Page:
The general structure of an antibody can be divided into two functional fragments: the arm of the "Y" contains an antigen-binding site and is named as the antigen-binding fragment (Fab), while the base of the "Y" contains a conserved glycosylation site involved in modulating immune cell activity and is called the crystallizable fragment (Fc). Although all antibodies share a very similar basic structure, the antigen-binding site on the Fab is hypervariable, allowing millions of antibodies with slightly different paratopes to exist. As each paratope is specific for one particular epitope on an antigen, the extreme diversity of antibody paratopes enables the immune system to recognize an equally huge variety of antigens with precision.160,161

Owing to the extraordinarily high specificity and affinity to tumor-associated cell surface antigens, with dissociation constants in the nanomolar to the sub-picomolar range, antibodies, and their derivatives have become the most well-known and efficient ligands for targeted delivery of nanoparticles to cancer cells over the past decades.162,163 Currently, these antibody-relevant targeting agents can be broadly categorized into three groups: monoclonal antibodies (mAbs), antibody fragments, and bispecific antibodies.

Monoclonal antibodies are antibodies that are derived from identical immune cells that are all clones of a unique parent cell. Monoclonal antibodies are typically made by fusing an individual B cell, which produce identical antibodies specific to the desired antigen, with a myeloma cell, which can be grown indefinitely in culture and forming a hybridoma cell that retains desirable characteristics of both parental cells.164 In contrast to polyclonal antibodies that are made by several different plasma cell lineages and bind to multiple epitopes, monoclonal antibodies have monovalent affinity and just bind to the same epitope. Conjugation of nanoparticles carrying chemo-/radiotherapeutic agents to a monoclonal antibody that binds to a target expressed exclusively on tumor cells can create a guided missile for precise delivery of the toxic payloads to the tumor tissue, which will not only improve treatments but will also reduce side effects.162,163,165 Epidermal growth factor receptors (EGFR), human epidermal growth factor receptor-2 (HER2), and prostate-specific membrane antigen (PSMA) are three representative targets that have been extensively investigated in mAb-functionalized nanoparticles for cancer therapy.166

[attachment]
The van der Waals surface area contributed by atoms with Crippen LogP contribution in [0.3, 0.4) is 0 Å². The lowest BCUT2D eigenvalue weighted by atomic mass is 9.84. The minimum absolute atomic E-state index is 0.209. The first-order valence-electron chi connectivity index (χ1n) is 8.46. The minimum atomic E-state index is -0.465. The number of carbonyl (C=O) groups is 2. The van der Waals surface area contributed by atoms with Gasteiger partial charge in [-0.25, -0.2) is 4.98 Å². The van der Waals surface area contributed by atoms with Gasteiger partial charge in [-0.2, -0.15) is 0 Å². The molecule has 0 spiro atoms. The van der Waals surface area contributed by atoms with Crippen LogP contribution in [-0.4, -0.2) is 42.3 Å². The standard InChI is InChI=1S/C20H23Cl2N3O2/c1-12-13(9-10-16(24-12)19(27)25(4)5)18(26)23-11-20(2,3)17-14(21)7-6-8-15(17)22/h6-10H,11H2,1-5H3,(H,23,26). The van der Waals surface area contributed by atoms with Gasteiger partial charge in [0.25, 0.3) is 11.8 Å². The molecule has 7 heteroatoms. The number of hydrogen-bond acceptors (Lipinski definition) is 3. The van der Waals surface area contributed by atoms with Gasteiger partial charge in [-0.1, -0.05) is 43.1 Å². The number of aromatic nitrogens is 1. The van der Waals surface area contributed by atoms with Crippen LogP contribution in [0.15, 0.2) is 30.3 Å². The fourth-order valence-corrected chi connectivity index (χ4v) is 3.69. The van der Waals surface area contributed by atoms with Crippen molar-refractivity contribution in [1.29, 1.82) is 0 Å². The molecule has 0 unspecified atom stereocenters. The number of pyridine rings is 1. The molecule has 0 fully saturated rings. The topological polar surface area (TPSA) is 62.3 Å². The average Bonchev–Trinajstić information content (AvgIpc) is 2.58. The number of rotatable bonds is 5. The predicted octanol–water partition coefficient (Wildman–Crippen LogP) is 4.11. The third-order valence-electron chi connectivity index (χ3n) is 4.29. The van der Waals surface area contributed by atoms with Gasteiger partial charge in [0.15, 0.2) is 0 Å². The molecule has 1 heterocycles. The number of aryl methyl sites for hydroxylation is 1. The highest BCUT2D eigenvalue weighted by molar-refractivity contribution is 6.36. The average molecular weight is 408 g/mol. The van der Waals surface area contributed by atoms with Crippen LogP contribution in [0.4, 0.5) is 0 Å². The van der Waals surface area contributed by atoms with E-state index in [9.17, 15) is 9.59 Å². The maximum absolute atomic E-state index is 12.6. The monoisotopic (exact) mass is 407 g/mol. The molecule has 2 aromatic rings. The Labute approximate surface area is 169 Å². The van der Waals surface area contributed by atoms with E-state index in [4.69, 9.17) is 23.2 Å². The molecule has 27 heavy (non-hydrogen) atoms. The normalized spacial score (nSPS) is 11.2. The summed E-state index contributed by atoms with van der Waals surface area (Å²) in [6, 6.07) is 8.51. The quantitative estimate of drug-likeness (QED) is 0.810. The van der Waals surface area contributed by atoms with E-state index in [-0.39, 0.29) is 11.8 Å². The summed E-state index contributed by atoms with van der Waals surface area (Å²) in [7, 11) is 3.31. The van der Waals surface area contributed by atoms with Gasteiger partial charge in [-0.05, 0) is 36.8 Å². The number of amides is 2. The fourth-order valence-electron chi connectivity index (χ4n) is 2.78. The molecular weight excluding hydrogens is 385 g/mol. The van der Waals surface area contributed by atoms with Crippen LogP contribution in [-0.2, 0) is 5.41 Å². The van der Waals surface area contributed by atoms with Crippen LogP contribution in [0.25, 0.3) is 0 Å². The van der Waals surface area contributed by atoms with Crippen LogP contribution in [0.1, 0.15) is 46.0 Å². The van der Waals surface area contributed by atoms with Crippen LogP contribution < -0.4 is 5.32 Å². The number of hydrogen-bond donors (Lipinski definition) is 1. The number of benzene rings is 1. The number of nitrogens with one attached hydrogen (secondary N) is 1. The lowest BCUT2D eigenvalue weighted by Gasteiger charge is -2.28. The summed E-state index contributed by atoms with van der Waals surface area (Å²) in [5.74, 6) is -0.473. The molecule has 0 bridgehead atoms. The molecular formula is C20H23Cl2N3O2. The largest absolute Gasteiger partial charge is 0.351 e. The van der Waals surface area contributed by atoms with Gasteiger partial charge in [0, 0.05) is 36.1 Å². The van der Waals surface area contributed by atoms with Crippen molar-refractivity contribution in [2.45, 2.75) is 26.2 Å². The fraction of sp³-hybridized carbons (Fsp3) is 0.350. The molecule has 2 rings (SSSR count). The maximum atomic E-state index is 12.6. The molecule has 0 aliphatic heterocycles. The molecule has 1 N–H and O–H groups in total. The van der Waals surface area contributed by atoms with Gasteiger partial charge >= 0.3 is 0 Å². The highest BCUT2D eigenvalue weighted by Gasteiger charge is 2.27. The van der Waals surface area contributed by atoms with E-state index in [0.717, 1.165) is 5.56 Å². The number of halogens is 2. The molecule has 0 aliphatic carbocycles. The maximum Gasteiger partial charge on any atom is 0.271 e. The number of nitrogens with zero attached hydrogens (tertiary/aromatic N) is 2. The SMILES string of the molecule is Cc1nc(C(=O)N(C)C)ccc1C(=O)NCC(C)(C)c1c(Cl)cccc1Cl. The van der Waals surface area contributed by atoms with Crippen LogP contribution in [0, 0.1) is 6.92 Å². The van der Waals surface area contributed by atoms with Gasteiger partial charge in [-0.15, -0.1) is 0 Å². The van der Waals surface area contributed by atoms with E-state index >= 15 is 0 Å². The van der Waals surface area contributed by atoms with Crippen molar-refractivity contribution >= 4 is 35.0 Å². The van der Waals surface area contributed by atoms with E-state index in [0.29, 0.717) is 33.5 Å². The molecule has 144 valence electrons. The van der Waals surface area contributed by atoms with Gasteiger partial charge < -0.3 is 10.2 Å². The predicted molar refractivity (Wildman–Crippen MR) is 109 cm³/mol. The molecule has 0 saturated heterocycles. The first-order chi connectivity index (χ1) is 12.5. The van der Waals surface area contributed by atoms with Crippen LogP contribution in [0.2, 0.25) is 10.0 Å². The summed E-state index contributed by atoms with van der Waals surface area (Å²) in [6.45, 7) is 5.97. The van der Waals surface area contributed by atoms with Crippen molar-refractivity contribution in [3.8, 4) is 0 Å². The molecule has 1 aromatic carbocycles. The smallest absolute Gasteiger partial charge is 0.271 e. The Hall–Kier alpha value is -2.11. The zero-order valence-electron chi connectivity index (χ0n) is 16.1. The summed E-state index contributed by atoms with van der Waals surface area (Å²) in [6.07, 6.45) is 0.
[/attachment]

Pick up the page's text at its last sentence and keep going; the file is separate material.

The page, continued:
EGFR exhibits increased expression in various solid tumors, including non-small cell lung cancer, breast cancer, ovarian cancer, as well as head and neck squamous cell carcinoma.166,167 EGFR mAb-decorated nanoparticles showed superior tumor-targeting capacity and enhanced antitumor efficacy in preclinical models and clinical trials. For instance, conjugation of anti-EGFR monoclonal antibodies to the surface of rapamycin-loaded polymeric poly(lactide-co-glycolide) nanoparticles led to a more than 13-fold increase in uptake by MCF-7 cells than unconjugated nanoparticles.168 EGFR mAb-Rapa-NPs exhibited superior antiproliferative effects against MCF-7 cells with an IC50 value of 26.11 ng/ml, which was significantly lower than that of unconjugated nanoparticles and free rapamycin.168 In another study, the anti-EGFR mAb cetuximab was conjugated to PLGA nanoparticles for targeted delivery of the lipophilic paclitaxel palmitate (pcpl) prodrug (Cet-pcpl-NPs) to non-small cell lung cancer cells.169 Cellular uptake studies showed enhanced internalization of Cet-pcpl-NPs in A549-luc-C8 cells, which ultimately resulted in higher cytotoxicity compared to non-targeted NPs and free drug solution. It was also reported that intravenous administration of Cet-pcpl-NPs to tumor-bearing mice resulted in significantly better tumor growth inhibition and prolonged survival compared with all other treatments. It should be emphasized that the anti-EGFR mAb cetuximab was used only as a targeting moiety while its independent pharmacological effect was not pursued in this study, as the antitumor effect of cetuximab conjugated pcpl-unloaded nanoparticles (Cet-NPs) were similar to the saline-treated control group.169 Similar results were obtained in many other experiments, indicating the great potential of EGFR mAb-decorated nanomedicines for the treatment of EGFR-overexpressing cancers.170,171,172